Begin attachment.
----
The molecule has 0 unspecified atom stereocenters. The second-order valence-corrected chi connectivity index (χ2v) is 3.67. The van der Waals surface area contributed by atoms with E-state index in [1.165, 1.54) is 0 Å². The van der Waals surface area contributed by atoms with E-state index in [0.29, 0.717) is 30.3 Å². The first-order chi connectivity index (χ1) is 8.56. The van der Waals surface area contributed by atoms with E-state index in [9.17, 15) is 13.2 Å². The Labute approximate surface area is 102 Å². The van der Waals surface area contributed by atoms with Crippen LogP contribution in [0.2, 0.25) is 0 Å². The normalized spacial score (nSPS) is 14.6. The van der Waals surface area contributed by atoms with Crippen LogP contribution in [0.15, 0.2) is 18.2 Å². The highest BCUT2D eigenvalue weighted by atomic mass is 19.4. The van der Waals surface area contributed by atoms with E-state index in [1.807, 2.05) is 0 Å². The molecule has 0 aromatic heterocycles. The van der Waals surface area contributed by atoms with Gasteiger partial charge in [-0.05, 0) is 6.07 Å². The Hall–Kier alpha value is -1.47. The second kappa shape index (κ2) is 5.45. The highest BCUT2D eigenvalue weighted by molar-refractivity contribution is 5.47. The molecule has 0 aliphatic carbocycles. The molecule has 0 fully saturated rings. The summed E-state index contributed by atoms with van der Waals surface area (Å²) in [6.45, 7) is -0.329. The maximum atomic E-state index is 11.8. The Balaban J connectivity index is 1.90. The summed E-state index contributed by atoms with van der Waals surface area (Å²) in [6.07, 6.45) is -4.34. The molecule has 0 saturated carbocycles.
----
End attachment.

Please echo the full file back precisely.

The molecule has 0 unspecified atom stereocenters. The second-order valence-corrected chi connectivity index (χ2v) is 3.67. The van der Waals surface area contributed by atoms with E-state index in [1.165, 1.54) is 0 Å². The van der Waals surface area contributed by atoms with E-state index in [0.29, 0.717) is 30.3 Å². The first-order chi connectivity index (χ1) is 8.56. The van der Waals surface area contributed by atoms with E-state index in [9.17, 15) is 13.2 Å². The Labute approximate surface area is 102 Å². The van der Waals surface area contributed by atoms with Crippen LogP contribution in [0.2, 0.25) is 0 Å². The normalized spacial score (nSPS) is 14.6. The van der Waals surface area contributed by atoms with Crippen LogP contribution in [0.15, 0.2) is 18.2 Å². The highest BCUT2D eigenvalue weighted by atomic mass is 19.4. The van der Waals surface area contributed by atoms with E-state index in [1.807, 2.05) is 0 Å². The molecule has 0 aromatic heterocycles. The van der Waals surface area contributed by atoms with Gasteiger partial charge in [-0.05, 0) is 6.07 Å². The Hall–Kier alpha value is -1.47. The second kappa shape index (κ2) is 5.45. The highest BCUT2D eigenvalue weighted by molar-refractivity contribution is 5.47. The molecule has 0 aliphatic carbocycles. The molecule has 0 fully saturated rings. The summed E-state index contributed by atoms with van der Waals surface area (Å²) in [6.45, 7) is -0.329. The maximum atomic E-state index is 11.8. The Balaban J connectivity index is 1.90. The summed E-state index contributed by atoms with van der Waals surface area (Å²) in [6.07, 6.45) is -4.34. The molecule has 0 saturated carbocycles.